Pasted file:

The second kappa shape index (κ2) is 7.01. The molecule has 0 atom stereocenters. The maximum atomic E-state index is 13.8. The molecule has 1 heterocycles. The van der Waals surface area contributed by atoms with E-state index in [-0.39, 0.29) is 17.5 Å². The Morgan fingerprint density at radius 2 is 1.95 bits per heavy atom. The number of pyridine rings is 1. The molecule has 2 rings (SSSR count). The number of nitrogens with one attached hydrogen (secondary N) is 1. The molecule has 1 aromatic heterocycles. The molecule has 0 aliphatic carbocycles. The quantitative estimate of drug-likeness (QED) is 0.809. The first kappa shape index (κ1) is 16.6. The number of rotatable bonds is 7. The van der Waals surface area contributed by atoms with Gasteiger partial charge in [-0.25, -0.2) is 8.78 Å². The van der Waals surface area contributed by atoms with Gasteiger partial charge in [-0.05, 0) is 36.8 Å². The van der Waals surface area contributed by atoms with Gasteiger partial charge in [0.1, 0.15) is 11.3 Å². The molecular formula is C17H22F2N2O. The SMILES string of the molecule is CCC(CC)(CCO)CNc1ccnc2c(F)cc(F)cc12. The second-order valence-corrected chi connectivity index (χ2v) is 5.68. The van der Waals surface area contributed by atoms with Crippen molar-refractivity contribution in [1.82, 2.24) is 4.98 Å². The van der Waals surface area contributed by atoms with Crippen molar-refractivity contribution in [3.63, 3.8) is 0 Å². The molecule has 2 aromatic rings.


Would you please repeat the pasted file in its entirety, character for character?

The second kappa shape index (κ2) is 7.01. The molecule has 0 atom stereocenters. The maximum atomic E-state index is 13.8. The molecule has 1 heterocycles. The van der Waals surface area contributed by atoms with E-state index in [-0.39, 0.29) is 17.5 Å². The Morgan fingerprint density at radius 2 is 1.95 bits per heavy atom. The number of pyridine rings is 1. The molecule has 2 rings (SSSR count). The number of nitrogens with one attached hydrogen (secondary N) is 1. The molecule has 1 aromatic heterocycles. The molecule has 0 aliphatic carbocycles. The quantitative estimate of drug-likeness (QED) is 0.809. The first kappa shape index (κ1) is 16.6. The number of rotatable bonds is 7. The van der Waals surface area contributed by atoms with Gasteiger partial charge in [-0.25, -0.2) is 8.78 Å². The van der Waals surface area contributed by atoms with Gasteiger partial charge in [-0.05, 0) is 36.8 Å². The van der Waals surface area contributed by atoms with Gasteiger partial charge in [0.1, 0.15) is 11.3 Å². The molecular formula is C17H22F2N2O. The SMILES string of the molecule is CCC(CC)(CCO)CNc1ccnc2c(F)cc(F)cc12. The second-order valence-corrected chi connectivity index (χ2v) is 5.68. The van der Waals surface area contributed by atoms with Crippen molar-refractivity contribution in [1.82, 2.24) is 4.98 Å². The van der Waals surface area contributed by atoms with Crippen molar-refractivity contribution in [3.63, 3.8) is 0 Å². The molecule has 2 aromatic rings.